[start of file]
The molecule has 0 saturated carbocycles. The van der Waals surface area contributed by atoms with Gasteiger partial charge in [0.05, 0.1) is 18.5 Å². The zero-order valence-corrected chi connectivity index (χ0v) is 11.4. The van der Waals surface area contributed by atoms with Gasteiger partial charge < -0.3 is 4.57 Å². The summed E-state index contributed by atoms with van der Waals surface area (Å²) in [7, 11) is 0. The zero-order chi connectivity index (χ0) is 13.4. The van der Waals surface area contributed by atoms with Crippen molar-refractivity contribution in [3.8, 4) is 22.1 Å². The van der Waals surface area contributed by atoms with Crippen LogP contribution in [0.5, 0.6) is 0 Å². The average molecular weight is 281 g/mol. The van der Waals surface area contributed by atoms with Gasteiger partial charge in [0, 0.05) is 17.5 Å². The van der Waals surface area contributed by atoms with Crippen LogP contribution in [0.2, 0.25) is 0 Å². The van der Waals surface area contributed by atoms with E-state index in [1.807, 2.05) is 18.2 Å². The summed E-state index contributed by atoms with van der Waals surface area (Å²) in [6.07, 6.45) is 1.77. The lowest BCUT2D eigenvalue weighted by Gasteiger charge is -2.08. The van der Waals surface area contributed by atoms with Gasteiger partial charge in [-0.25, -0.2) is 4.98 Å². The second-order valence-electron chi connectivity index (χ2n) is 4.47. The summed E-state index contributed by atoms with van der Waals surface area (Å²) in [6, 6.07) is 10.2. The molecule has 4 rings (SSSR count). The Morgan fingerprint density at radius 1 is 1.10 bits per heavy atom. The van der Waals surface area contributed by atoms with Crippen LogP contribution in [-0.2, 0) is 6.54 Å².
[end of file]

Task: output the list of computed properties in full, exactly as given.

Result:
The molecule has 0 saturated carbocycles. The van der Waals surface area contributed by atoms with Gasteiger partial charge in [0.05, 0.1) is 18.5 Å². The zero-order valence-corrected chi connectivity index (χ0v) is 11.4. The van der Waals surface area contributed by atoms with Gasteiger partial charge < -0.3 is 4.57 Å². The summed E-state index contributed by atoms with van der Waals surface area (Å²) in [7, 11) is 0. The zero-order chi connectivity index (χ0) is 13.4. The van der Waals surface area contributed by atoms with Crippen molar-refractivity contribution in [3.8, 4) is 22.1 Å². The van der Waals surface area contributed by atoms with Crippen LogP contribution in [0.5, 0.6) is 0 Å². The average molecular weight is 281 g/mol. The van der Waals surface area contributed by atoms with Gasteiger partial charge in [0, 0.05) is 17.5 Å². The van der Waals surface area contributed by atoms with Crippen LogP contribution in [0.2, 0.25) is 0 Å². The van der Waals surface area contributed by atoms with E-state index in [1.807, 2.05) is 18.2 Å². The summed E-state index contributed by atoms with van der Waals surface area (Å²) in [6.07, 6.45) is 1.77. The lowest BCUT2D eigenvalue weighted by Gasteiger charge is -2.08. The van der Waals surface area contributed by atoms with Gasteiger partial charge in [-0.25, -0.2) is 4.98 Å². The second-order valence-electron chi connectivity index (χ2n) is 4.47. The summed E-state index contributed by atoms with van der Waals surface area (Å²) in [6, 6.07) is 10.2. The molecule has 4 rings (SSSR count). The Morgan fingerprint density at radius 1 is 1.10 bits per heavy atom. The van der Waals surface area contributed by atoms with Crippen LogP contribution in [-0.2, 0) is 6.54 Å².